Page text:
Extra Curricular Activities

Leo I Kearney, Fordham University


In order that the extra curricular work may be used to ·best advantage there are certain characteristics which should be kept clearly in mind. First of all, the work should be vigorous. It should call out the very best effort of those engaged. All work of an athletic nature should be done out doors or in well aired areas. Another characteristic which should be kept in mind is that the work should be carried on under conditions of freedom. In this way the work tends to develop self reliance. A third characteristic is that the work should call for some type of loyalty, to school, to cause, to ideal – to some thing to which the pupil may "tieup". If these characteristics are kept in mind then the extra school activities tend to prepare for work. The opinion has often been expressed that if a pupil spends his time doing "extra work" he will be spoiled for regular work. Experience has shown that this is not the case. There is no better preparation for vigorous work than vigorous play. Real play is not an "easy" task. Learning the rules of games etc. calls for careful, study, achieving success calls for persistent practice. Both of these experiences are needed to prepare the child properly for his social life. In no other place, except in the field of extra school activity is the opportunity fully given.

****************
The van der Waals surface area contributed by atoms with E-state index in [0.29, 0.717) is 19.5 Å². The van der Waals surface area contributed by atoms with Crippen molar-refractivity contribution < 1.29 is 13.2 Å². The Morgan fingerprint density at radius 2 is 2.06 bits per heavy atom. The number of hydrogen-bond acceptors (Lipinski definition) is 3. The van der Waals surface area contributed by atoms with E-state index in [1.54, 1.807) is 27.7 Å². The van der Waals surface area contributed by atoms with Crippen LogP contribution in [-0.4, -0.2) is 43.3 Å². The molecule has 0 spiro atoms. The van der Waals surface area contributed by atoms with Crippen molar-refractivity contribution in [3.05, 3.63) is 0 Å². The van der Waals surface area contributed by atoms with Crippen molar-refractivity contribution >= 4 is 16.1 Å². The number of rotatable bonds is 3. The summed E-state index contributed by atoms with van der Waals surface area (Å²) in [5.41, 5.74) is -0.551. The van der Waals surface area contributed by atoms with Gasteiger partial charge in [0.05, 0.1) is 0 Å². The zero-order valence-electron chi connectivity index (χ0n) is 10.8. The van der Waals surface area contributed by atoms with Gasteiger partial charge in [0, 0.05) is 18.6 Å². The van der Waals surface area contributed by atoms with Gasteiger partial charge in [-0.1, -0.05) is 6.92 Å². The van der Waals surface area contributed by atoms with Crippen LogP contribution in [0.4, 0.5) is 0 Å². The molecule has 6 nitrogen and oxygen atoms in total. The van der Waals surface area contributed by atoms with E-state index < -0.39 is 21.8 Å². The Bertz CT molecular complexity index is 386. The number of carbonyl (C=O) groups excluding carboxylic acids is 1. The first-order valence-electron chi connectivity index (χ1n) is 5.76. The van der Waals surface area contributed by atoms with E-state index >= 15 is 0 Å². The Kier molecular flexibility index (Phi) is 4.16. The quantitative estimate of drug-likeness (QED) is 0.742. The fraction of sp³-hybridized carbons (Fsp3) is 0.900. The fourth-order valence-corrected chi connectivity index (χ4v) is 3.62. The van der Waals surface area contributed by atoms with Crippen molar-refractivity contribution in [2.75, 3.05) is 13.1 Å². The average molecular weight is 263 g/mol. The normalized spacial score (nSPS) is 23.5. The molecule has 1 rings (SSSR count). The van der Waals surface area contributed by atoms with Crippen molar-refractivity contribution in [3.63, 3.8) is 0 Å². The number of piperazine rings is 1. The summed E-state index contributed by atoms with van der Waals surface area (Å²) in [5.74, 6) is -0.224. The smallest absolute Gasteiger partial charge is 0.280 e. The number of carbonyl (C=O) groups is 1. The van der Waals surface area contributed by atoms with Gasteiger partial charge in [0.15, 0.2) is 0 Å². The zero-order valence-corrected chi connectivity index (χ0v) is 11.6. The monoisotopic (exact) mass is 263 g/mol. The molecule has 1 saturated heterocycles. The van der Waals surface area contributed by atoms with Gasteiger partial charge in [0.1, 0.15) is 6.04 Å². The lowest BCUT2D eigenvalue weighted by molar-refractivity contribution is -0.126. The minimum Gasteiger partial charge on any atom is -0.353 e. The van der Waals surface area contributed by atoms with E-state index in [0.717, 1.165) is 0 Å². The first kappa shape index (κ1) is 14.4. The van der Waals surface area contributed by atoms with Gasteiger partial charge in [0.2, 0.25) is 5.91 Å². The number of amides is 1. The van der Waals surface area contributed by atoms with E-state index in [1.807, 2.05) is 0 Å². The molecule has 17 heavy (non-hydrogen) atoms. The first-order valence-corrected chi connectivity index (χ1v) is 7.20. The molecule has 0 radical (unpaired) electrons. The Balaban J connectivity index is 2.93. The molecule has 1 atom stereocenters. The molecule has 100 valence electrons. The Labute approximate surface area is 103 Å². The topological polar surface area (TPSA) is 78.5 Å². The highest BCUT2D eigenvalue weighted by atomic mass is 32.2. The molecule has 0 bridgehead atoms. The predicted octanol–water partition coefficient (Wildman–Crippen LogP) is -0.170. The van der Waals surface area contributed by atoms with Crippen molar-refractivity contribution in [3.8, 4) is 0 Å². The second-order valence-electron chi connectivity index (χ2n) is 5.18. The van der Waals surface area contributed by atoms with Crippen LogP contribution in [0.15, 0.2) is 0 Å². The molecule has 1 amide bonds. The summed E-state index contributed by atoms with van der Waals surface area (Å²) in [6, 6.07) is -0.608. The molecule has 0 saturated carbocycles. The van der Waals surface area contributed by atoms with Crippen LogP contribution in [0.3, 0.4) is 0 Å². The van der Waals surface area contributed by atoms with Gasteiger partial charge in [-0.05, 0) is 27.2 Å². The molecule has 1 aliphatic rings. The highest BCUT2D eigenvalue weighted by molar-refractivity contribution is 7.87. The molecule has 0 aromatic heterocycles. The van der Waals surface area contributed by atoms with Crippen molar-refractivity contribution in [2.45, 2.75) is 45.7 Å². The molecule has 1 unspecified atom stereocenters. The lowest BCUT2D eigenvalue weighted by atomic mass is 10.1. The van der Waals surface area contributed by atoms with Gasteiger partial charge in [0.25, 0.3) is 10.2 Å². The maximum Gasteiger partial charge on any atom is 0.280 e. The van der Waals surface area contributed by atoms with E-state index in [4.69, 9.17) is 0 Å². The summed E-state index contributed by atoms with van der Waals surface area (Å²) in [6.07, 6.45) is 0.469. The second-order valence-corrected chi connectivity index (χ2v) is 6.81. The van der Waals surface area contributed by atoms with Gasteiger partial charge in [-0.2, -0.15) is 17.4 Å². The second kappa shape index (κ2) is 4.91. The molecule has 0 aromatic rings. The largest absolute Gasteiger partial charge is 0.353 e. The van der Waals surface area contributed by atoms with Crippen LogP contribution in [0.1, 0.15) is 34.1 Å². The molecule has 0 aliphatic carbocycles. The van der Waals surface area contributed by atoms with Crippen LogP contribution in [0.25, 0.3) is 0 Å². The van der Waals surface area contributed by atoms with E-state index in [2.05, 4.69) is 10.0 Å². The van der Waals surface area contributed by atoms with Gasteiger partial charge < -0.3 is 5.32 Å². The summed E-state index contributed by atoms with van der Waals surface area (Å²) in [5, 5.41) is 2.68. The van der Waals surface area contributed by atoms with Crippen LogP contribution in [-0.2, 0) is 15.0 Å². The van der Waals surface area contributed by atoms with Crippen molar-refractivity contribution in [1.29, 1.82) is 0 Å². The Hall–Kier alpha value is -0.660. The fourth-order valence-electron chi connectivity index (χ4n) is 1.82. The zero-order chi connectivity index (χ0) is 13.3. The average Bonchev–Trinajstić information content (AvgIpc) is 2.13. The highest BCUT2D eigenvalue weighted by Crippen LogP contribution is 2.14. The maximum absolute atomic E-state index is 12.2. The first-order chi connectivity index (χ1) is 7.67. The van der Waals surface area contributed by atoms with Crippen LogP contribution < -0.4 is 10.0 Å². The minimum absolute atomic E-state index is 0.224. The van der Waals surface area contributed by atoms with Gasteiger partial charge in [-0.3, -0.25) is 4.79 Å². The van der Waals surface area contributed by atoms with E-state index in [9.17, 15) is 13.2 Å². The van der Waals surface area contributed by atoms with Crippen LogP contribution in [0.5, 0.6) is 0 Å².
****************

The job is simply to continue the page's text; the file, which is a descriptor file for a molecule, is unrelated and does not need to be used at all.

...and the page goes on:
Subject Area

Education philosophy|Educational psychology|Education|Educational sociology

Recommended Citation

Kearney, Leo I, "Extra Curricular Activities" (1926). ETD Collection for Fordham University. AAI29281792.